4287. (The Solicitor-General.) You got up again as far as the alleyway; you found nobody in the alleyway; you thought it was all right and went down again?
4288. Did anybody else do that with you?
4289. When you came down again from the alleyway to No. 4, were there any other men in No. 4, or had they all gone?
- I could not see any.
4290. Was the water the same height, or was it still rising?
- I could not say. I never went right to the bottom.
4291. Then you came down, and I suppose you went up again?
4292. When you got into the alleyway where did you go?
- I went along on to the boat deck.
4293. The top deck?
4294. Whereabouts on the boat deck did you go?
- Right aft.
4295. Did you see whether the boats had been lowered, or whether they were still there on the boat deck?
- There was only two boats left, and one they were lowering.
4296. Two boats left, and one they were lowering?
That is three he means.
4297. (The Solicitor-General.) No, my Lord, I think he means two?
- Yes, two.
4298. Two boats left; one had not yet been lowered, and one was being lowered?
4299. Did you look at both sides, the port side and the starboard side?
4300. Which side did you look at?
- The starboard side.
4301. When you say there were only two boats left you mean there were two boats left on the starboard side?
4302. Do you know one way or the other whether there were any left on the port side?
- I could not say.
4303. The two boats you refer to were the two right aft?
- Right aft.
4304. Which was the one which was being lowered?
- The second one from the end.
4305. The last but one?
4306. Were there people on the deck?
- They were all in the boat, barring five firemen.
4307. Was not there anybody left on the boat deck?
- Only the men that lowered the boat.
4308. No women left?
- I never saw any.
4309. And the men who were lowering the boats, were they members of the crew?
4310. Did you see any Officer?
4311. Who was he?
- I do not know his name.
4312. You do not know which Officer it was?
4313. What did you do?
- I be alongside the other boat.
4314. I did not quite hear what you said?
- I stopped alongside No. 15 boat.
4315. What happened to you after that?
- The Officer ordered five of us into it.
4316. And you were one of the five?
4317. And the boat was lowered?
4318. No. 15?
4319. No. 15 was the last one; we have not had any evidence about that. It was No. 13 we have had evidence about. Did it get down to the water safely?
- We lowered it just aft the boat deck to the first class. We called out there for women. We got a few there till we got no more, and then we lowered down to the third class, and we took more till we could get no more.
4320. First of all, you lowered from the boat deck to what you call the first class?
4321. Is that what one sees there, the open deck just below the boat deck (Pointing.)?
4322. When you got there, you say you called out for more women?
- Women and children.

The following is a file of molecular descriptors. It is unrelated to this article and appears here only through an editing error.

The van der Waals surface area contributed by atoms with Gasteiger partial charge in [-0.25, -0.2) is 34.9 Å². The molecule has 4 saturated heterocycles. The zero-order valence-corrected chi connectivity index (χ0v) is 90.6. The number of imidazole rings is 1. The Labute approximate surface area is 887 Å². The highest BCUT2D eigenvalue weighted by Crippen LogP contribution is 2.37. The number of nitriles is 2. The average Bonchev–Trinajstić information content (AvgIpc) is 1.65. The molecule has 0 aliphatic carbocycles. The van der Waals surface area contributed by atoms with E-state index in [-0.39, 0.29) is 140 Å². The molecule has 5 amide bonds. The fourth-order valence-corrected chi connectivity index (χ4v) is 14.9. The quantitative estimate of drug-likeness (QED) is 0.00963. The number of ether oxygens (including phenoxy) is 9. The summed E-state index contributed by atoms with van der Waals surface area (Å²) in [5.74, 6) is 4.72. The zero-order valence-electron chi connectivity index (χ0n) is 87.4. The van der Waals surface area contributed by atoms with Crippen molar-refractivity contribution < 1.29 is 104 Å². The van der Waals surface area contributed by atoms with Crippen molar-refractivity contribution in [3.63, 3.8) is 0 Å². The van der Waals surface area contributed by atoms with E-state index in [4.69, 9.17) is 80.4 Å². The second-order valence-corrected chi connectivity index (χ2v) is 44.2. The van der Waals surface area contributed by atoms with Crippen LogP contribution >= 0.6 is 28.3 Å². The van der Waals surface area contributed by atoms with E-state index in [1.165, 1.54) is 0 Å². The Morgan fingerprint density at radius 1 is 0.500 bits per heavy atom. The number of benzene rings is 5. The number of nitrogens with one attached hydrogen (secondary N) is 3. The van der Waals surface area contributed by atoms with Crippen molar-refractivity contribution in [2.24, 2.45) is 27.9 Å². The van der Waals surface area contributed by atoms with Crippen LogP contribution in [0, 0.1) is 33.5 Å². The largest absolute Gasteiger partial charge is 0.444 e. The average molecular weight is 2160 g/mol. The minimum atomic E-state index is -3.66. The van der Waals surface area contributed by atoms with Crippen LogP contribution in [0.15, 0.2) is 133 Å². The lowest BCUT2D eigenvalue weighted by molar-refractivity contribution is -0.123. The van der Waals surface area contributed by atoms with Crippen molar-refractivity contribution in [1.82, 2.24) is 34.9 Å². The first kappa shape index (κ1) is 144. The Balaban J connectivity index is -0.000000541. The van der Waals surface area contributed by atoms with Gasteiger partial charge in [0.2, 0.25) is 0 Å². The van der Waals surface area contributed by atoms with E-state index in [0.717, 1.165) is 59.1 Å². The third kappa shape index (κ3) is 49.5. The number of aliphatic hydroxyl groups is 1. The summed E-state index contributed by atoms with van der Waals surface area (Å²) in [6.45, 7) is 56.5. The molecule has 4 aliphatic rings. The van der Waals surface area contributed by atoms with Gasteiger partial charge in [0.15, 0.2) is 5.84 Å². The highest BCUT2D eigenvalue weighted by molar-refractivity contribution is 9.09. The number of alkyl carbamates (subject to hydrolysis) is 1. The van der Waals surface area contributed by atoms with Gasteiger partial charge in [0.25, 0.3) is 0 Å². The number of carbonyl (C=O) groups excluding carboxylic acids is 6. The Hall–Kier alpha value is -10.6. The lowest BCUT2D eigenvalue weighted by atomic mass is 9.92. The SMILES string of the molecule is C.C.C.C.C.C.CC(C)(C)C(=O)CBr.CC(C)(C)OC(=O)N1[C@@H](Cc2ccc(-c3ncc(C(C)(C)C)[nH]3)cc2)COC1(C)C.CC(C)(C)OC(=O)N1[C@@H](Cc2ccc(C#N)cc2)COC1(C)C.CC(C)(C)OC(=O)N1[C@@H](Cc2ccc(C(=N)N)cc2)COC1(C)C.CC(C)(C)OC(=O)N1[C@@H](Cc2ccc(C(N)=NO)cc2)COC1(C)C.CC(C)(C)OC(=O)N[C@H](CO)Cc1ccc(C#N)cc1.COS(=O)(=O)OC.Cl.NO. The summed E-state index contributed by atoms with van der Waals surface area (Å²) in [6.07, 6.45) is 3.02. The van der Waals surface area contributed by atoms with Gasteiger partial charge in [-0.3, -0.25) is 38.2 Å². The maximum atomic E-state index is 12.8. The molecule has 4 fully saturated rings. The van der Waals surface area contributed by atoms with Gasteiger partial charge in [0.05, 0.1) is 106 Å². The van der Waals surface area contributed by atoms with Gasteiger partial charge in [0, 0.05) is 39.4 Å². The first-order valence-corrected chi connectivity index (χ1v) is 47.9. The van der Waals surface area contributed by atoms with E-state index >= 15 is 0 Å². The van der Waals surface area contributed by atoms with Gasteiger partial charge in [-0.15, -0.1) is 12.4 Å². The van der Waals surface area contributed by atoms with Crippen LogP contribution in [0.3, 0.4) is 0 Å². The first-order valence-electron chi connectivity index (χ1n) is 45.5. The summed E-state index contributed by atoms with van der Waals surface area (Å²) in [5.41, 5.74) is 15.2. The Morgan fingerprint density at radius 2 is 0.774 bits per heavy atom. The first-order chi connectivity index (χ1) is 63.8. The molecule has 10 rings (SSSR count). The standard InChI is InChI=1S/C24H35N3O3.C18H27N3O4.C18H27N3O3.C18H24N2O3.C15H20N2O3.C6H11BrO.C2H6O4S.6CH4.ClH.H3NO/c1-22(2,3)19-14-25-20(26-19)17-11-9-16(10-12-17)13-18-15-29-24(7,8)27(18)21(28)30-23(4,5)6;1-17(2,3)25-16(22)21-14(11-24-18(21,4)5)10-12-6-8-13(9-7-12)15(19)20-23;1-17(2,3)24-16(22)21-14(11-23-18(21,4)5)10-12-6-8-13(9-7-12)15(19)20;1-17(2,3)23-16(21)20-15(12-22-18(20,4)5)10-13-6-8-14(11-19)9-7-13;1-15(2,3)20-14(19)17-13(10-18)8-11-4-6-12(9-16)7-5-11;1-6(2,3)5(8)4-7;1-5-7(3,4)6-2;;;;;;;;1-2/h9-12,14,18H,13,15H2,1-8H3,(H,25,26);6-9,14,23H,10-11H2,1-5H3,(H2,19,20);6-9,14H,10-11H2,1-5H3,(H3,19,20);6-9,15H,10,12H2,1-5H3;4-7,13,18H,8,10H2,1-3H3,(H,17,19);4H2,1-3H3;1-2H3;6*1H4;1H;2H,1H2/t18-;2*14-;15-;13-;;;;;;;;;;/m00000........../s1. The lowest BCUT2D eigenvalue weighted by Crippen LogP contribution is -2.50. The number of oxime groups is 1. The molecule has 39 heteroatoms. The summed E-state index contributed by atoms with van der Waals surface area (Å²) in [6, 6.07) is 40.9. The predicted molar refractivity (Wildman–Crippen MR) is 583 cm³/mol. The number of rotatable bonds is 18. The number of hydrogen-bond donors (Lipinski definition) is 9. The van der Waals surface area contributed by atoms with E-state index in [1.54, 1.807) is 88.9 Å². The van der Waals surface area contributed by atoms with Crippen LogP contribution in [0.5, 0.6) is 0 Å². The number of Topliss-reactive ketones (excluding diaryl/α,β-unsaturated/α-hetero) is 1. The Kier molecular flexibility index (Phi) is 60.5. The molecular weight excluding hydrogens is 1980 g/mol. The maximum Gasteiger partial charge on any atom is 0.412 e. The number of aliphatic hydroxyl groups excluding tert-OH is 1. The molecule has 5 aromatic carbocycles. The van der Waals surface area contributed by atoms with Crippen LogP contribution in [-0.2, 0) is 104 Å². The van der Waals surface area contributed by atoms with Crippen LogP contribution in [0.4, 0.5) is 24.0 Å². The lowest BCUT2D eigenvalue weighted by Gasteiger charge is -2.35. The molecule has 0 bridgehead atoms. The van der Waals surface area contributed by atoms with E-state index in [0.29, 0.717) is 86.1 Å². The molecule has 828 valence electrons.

4323. You mean called out from the boat?
4324. And were there people there?
- Only a very few came, Sir.
4325. And when they did come, was there room for them in the boat?
4326. Plenty of room?
4327. And they got in?
4328. About how many?
- About five we got off the first class.
4329. That is from the first class deck - A deck?
4330. Were there any men on that deck?
- I never see any, Sir.
4331. You mean that you took into your boat everybody who came on deck A?
- Barring what the Officer may have stopped alongside the davits.
4332. The davits would be on the boat deck?
4333. Then you were lowered a bit further, were you?
4334. What do you mean by saying you were lowered to the third class?
- To the lower deck - here. (Pointing on the model.)
4335. My Lord, may I just ask him to point out the place, because I think it is a little important to know. Will you show me where your boat got to? You mean here (Pointing on the model.)?
- There. (Showing.)
4336. (The Commissioner.) Just show me again, please. Go back to the model?
- Here. (Pointing.)
4337. (The Solicitor-General.) As it is in this model here it looks as though those decks were shut in with windows and casing. Was that so?
Well, Sir John, they were
perhaps shut in for a certain length with windows, but perhaps the windows stopped at a point. It occurs to me that possibly there were no windows there, though there may have been windows towards the middle of the ship.
Yes, my Lord. There is a boat at any rate which comes down here. (Showing.)
But I thought you were suggesting,
you know, that the passengers on this deck that he is now talking about could not get on to the boat because of the glass in the windows.
I was not quite clear which deck he meant, my Lord.
I understand that these windows are windows that you can open and pull up just like you do in a railway carriage, only that they are bigger. They are to protect the passengers from wind and rain - for shelter purposes.
I think those windows do not extend the whole length of the ship?
No, they do not.
And therefore it may be at the place where he was pointing there were no such windows?